Working out is really a competition--against yourself. And the best way to know if you're winning is to track your progress. Sounds great, except it's hard enough to remember to pack a sports bra, much less recall how much weight you hoisted last Tuesday. That's why you've gotta write it down. Every detail you put on paper will let you know when to scale back and when to jack it up a notch. Even better, you'll know you're getting fitter. We talked to fitness gurus to find out the five most important things you should record after every workout. Any pad will do (our pick: the very cute Hable Construction spiral-top notebook, $16, seejanework.com). Tackle all your goals just by jotting down a few notes? We'll ink that deal.
Log this: Date, Day, Time, Location, and whatever strength moves or cardio you do that day
To figure out: Your ideal workout conditions
How to use the intel: At the end of every week, place a star by the days you were especially productive and an "X" by the ones when you felt like hell. After a month, note the trends and adjust your schedule accordingly. "Maybe you'll notice that you can lift more weight first thing in the morning and push yourself harder on the track after work," says Kelli Calabrese, M.S., C.S.C.S., a trainer in Flower Mound, Texas. (Yes, that's the name of her town. We asked--twice.)
Log this Reps, sets, and weights
To figure out: How to tweak your strength workout to achieve max results
How to use the intel: To keep improving strength and tone, you need to up the number of sets, reps, or weight each time you do a particular workout. Whichever you choose, increase that same factor across the board, like this: If last week you did one set each of 8, 10, and 12 reps per exercise, today aim for 10, 12, and 15 reps. This might sound like a big fat duh, but when you're doing 10 different exercises in a workout, it's hard to remember info like this, says Pamela Peeke, M.D., M.P.H., author of Fit to Live. "It takes the thinking out of it and helps you set goals, so every workout you're challenging yourself a little more," Calabrese says.
Log this Intensity
To figure out: Whether you're doing your best
How to use the intel: After each set of a strength exercise, note your Perceived Exertion (PE)--how hard you worked on a scale from 1 to 10 (1 feels like you could do a hundred more reps, and at 10 you're shaking to eke out the last rep). After a cardio workout, write down your max PE (1 = You can chat easily; 10 = Speak? Ha!) and how much time you spent at that level. Too subjective for you? Record the percentage of your maximum heart rate (MHR = 220 minus your age) you reached for a sustained period during the workout. If your efforts don't rise above 7 on the PE scale or 60 to 85 percent of your MHR, it's time to challenge yourself more. "Second only to showing up, intensity is the most important factor for achieving any fitness goal," says personal trainer Gregory Florez, CEO of FitAdvisor.com Health Coaching Service and spokesperson for the American Council on Exercise. "Over time, the body adapts to the weight you lift or the distance you run; when that happens, it stops toning and burns fewer calories. Increasing intensity prevents this."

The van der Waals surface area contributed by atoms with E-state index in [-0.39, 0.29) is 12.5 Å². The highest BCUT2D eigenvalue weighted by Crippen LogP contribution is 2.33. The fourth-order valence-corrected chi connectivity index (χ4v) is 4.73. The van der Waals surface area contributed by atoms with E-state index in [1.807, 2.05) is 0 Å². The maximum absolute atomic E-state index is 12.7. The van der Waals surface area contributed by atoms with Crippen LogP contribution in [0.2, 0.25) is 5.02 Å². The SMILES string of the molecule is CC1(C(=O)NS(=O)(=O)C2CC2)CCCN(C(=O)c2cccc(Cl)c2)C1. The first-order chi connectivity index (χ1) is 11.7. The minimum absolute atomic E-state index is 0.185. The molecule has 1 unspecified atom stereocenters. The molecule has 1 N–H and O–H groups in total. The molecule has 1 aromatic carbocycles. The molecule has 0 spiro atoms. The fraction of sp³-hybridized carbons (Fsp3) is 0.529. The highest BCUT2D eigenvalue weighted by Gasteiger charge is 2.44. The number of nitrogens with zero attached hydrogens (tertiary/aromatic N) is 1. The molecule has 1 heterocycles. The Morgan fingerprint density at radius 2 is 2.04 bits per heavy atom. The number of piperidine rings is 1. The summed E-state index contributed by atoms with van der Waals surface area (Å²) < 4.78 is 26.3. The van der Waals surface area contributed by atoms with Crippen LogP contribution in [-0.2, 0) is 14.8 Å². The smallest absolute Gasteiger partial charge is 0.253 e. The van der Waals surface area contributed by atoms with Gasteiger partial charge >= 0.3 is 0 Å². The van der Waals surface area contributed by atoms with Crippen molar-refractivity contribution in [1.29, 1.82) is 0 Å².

Log this Energy Index
To figure out: Whether you're about to break up with your fitness plan
How to use the intel: Women whose primary workout motivation is weight loss spend 40 percent less time exercising than those who do it for other reasons, like maintaining overall health and relieving stress, according to a 2006 University of Michigan study. To make sure your regimen is making you happy, note your Energy Index (EI): how you feel on a scale of 1 to 5, with 1 being in the dumps and 5 being ready for anything. Also note the reason for the number you selected: Were you sore? Tired? Agitated? Eyeball the chart every Sunday. If your score dips below a 3 for five workouts in a row, one of a few things is happening: You're overdoing it, you're slacking, or you're stinking bored. The bottom line: It's time to tweak your routine. Instead of the treadmill, try a step or kickboxing class, or do a circuit: Between sets, jump rope, run in place, do jumping jacks or knee lifts--for one minute.
Log this Body Fat
To find out: How much fat you're replacing with muscle
How to use the intel: Watching your body fat shrink is proof that you're getting not only stronger but also healthier, since excess body fat increases your risk of heart disease, stroke, and type 2 diabetes. Use this number to motivate yourself to get your ever-more-chiseled butt to the workout room. Many gyms have "bioÃ‚Âelectrical impedance analysis" scales that compute your body-fat percentage by tracking how quickly an electrical current travels through your body (don't worry, you won't feel a thing). Because muscles are nearly 70 percent water and fat contains almost no H2O, the faster the signal travels, the more muscle you have. Don't have access to one of these scales? Use a measuring tape to calculate the circumference of your waist at the belly button. Say it comes out to 30 inches, and last month it was 32. That's 2 inches of fat you've lost--fat that's being replaced by Ã‚Âmuscle, which takes up less room. Either way, measure and log this number only once a month: That's about how long it can take to achieve a noticeable change.